DNPA Policy

This Online News Organization Upholds The DNPA Rule Of Ethics For Online News Organizations.
Moral Guidelines for Online News Publications

The fundamental principles of the code are to protect and preserve the editorial freedom of journalists, content providers, and publishers while also upholding the highest standards of digital publishing.

To safeguard our 19 (1) (a) and other Constitutionally mandated freedoms, the Digital News Publishers Association has voluntarily drafted a Code of Ethics for its members as outlined below. This Code of Ethics demonstrates their dedication to responsible digital publishing.

The purpose of this Code is to define best practices for digital news publishing; it is not an effort to interfere with individual publishers’ editorial or business decisions.

The primary goals of the Code of Ethics are protecting journalists, content entities, and publishers and upholding industry standards for digital publication.

1 – The Constitution of India, the more than 30 laws about the media, pertinent sections of the IPC, CrPC, and the Information Technology Act, 2000, are all adhered to by digital news websites.

2 – They uphold the highest standards of professional behavior and ethical reporting procedures. These self-regulatory principles and codes have multiple tiers, from those established by individual organizations to the stringent procedures followed by journalists and editors in the newsroom.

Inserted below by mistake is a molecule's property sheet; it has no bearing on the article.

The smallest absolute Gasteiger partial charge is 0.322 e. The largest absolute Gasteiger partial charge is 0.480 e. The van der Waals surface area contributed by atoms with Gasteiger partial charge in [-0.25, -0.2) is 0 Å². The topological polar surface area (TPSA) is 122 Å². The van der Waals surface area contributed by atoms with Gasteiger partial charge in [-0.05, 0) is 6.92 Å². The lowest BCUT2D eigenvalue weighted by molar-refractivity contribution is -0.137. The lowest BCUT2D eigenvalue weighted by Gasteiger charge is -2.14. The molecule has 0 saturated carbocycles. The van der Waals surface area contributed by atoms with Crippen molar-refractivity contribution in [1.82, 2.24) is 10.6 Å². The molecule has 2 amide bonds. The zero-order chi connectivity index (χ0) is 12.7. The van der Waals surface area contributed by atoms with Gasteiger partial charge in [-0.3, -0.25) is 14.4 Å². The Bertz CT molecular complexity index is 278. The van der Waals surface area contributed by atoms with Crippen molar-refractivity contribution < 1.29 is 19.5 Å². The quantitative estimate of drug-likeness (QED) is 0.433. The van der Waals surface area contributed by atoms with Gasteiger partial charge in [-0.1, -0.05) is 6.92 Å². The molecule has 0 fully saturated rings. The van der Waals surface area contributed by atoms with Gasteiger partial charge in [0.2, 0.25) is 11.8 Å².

3 – Truthfulness, Openness, and Equity All members should refrain from spreading false, misleading, or fabricated information. We need to double-check all content before it goes to print. Avoid making defamatory statements. To avoid legal trouble, it’s essential to follow the guidelines.

4 – Right of reply

Journalists should include the other side’s perspective whenever possible when reporting on an issue. a. If the motion is not carried out, the reply from the relevant individual or party, if received later, will be considered.

b) If there have been changes in the news and the relevant person or party has requested an update, it must be delivered promptly. The published news article should also include the date it was last updated.

To modify, remove, or remove from circulation

Suppose a news article or report contains false or inaccurate information. In that case, the reporter or editor should contact the person or entity claiming to know the truth and request that the article or essay be revised or remove the offending information.

If it turns out that an entire news story was based on entirely false or incorrect information, that story needs to be taken down.

  1. Honor the Ownership of Original Works

a. All copyrights must be honored for written materials, images, plans, diagrams, cartoons, etc… Publication should attribute possession and moral rights if content protected by copyright laws is used.

A fee or royalty must be paid if obtaining authorization does so.

Third-party trademarks and service marks may not be used without the owner’s consent or as part of fair use.